So far this year we've reviewed the other two packs in the Lowe Alpine Rock Range - the Rogue 48 and the Outcast 44. The Misfit 27 represents the third and final pack in the range. It is also the smallest, so has something of a point of different to the other two, which are primarily focussed at the trad and sport climber. The Misfit best serves the need of the boulderer, both indoors and out, but like the others it can do more than initially meets the eye.
While the Misfit is primarily aimed at boulderers it could also be used as a minimalist sport climbing pack, as there's just enough room for a harness, quickdraws, boots and chalk. That said, at 27L it's not a big pack, so you'd want a separate rope bag. If it's space you're after then look to its larger (and closest) cousin, the Outcast 44. When it comes to spec, and to a certain extent features, the two share a lot in common: the Misfit, in spite of its small size, has a proper back system, bombproof materials and a handful of well thought out features.
Fit and Comfort
Much like the other packs in the Rock Range, the Misfit features a proper back system, with an internal sprung steel frame that, say Lowe Alpine, helps transfer the load onto the hip belt. On the one hand this could appear like overkill for such a small pack, but on the other it does mean that it carries well regardless of what you've got in it. As such, you can stuff either a couple of items in knowing that they won't form a bump into your lower back, or you can fill it full and go heavy, knowing that either way, it'll carry well.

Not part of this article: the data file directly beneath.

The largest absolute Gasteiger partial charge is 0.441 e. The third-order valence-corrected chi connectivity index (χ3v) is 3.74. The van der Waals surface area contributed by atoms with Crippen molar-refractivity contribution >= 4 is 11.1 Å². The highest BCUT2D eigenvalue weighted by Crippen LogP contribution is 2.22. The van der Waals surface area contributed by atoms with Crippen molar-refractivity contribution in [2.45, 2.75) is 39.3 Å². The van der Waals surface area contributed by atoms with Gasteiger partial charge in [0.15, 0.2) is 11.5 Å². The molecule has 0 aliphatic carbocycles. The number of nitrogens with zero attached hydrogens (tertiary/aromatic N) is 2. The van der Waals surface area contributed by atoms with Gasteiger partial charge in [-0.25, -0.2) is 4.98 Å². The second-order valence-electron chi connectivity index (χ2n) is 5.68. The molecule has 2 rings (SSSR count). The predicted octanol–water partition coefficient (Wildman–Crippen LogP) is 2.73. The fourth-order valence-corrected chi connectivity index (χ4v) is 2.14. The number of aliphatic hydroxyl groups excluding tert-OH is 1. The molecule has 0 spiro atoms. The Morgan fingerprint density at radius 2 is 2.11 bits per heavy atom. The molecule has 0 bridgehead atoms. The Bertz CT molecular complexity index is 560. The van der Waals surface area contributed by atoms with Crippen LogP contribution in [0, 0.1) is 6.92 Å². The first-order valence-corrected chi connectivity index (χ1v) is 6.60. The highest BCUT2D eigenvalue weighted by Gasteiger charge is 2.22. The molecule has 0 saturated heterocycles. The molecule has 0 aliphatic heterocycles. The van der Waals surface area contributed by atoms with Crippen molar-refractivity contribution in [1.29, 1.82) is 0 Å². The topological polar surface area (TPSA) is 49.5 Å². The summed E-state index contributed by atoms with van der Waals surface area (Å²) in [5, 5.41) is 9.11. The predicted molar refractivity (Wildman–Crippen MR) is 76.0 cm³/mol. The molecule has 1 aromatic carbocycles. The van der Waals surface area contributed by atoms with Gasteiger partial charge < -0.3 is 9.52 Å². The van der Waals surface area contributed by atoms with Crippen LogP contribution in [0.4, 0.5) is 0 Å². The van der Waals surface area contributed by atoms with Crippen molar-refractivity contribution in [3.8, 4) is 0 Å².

Were there to be a downside it is that this ultimately has a knock-on effect on the weight - more on that below.
At 27L the memo for the Misfit is very much for shorter days where you need less gear (hence being perfect for bouldering).
The pack features a single, chunky zip running around its outside, with a hinge at its base. Because this hinge is a lot shorter than on the Outcast (which features its hinge along the side) it does make the pack a little more difficult to close. This issue is further compounded by the fact that its two compartments (more about these later) are a lot shallower due to a lack of size, which is something to be aware of. If it feels too small, which for me it did on longer days, then check out the Outcast.
On the whole it potentially feels a little small for 27 litres, but I think this could be down to the issues outlined above, so may or may not be the case in reality.
Weight and Build Quality
The Misfit comes in at 1kg, which given its size is realistically at the heavier end of the spectrum; however, if you've read the reviews for the rest of the range this shouldn't come as a surprise, since they're not designed to be lightweight - they're designed to be comfortable and durable (and the Misfit succeeds in both). Given that all the features cross over from the Outcast 44 and Rogue 48 - two packs we've thoroughly put through their paces over the summer - it's fair to say that the Misfit is going to last. Yes the weight probably makes it unappealing as a multi-pitch pack, but that isn't what it's been designed for - hence isn't something I would consider a downside.